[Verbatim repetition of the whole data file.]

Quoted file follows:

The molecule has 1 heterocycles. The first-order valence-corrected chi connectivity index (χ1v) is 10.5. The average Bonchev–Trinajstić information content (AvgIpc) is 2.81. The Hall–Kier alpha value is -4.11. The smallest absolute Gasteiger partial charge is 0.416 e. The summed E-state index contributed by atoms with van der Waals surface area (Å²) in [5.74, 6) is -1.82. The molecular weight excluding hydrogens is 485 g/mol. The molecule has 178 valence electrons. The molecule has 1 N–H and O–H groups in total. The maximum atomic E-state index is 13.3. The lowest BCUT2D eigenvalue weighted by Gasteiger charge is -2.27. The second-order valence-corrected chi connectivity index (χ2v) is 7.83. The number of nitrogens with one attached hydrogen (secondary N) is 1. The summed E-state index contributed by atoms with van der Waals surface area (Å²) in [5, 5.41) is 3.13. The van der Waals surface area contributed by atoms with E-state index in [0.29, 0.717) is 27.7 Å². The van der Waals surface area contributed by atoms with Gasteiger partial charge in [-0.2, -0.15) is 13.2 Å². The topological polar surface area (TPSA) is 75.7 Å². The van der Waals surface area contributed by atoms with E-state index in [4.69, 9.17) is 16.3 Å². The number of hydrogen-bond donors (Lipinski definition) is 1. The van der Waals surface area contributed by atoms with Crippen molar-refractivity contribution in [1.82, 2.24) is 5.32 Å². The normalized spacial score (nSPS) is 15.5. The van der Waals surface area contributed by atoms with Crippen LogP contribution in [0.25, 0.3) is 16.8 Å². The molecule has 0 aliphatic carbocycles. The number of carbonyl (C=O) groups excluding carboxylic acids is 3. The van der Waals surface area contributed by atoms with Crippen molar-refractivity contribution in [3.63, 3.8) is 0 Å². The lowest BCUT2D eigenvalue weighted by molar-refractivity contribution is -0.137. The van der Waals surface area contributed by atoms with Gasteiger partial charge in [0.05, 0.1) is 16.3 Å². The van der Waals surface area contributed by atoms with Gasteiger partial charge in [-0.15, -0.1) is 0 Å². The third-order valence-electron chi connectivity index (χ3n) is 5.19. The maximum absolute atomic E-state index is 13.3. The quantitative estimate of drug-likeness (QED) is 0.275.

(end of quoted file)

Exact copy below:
The molecule has 1 heterocycles. The first-order valence-corrected chi connectivity index (χ1v) is 10.5. The average Bonchev–Trinajstić information content (AvgIpc) is 2.81. The Hall–Kier alpha value is -4.11. The smallest absolute Gasteiger partial charge is 0.416 e. The summed E-state index contributed by atoms with van der Waals surface area (Å²) in [5.74, 6) is -1.82. The molecular weight excluding hydrogens is 485 g/mol. The molecule has 178 valence electrons. The molecule has 1 N–H and O–H groups in total. The maximum atomic E-state index is 13.3. The lowest BCUT2D eigenvalue weighted by Gasteiger charge is -2.27. The second-order valence-corrected chi connectivity index (χ2v) is 7.83. The number of nitrogens with one attached hydrogen (secondary N) is 1. The summed E-state index contributed by atoms with van der Waals surface area (Å²) in [5, 5.41) is 3.13. The van der Waals surface area contributed by atoms with E-state index in [0.29, 0.717) is 27.7 Å². The van der Waals surface area contributed by atoms with Gasteiger partial charge in [-0.2, -0.15) is 13.2 Å². The topological polar surface area (TPSA) is 75.7 Å². The van der Waals surface area contributed by atoms with E-state index in [4.69, 9.17) is 16.3 Å². The number of hydrogen-bond donors (Lipinski definition) is 1. The van der Waals surface area contributed by atoms with Crippen molar-refractivity contribution in [1.82, 2.24) is 5.32 Å². The normalized spacial score (nSPS) is 15.5. The van der Waals surface area contributed by atoms with Crippen LogP contribution in [0.25, 0.3) is 16.8 Å². The molecule has 0 aliphatic carbocycles. The number of carbonyl (C=O) groups excluding carboxylic acids is 3. The van der Waals surface area contributed by atoms with Crippen molar-refractivity contribution in [3.63, 3.8) is 0 Å². The lowest BCUT2D eigenvalue weighted by molar-refractivity contribution is -0.137. The van der Waals surface area contributed by atoms with Gasteiger partial charge in [0.05, 0.1) is 16.3 Å². The van der Waals surface area contributed by atoms with Gasteiger partial charge in [-0.15, -0.1) is 0 Å². The third-order valence-electron chi connectivity index (χ3n) is 5.19. The maximum absolute atomic E-state index is 13.3. The quantitative estimate of drug-likeness (QED) is 0.275.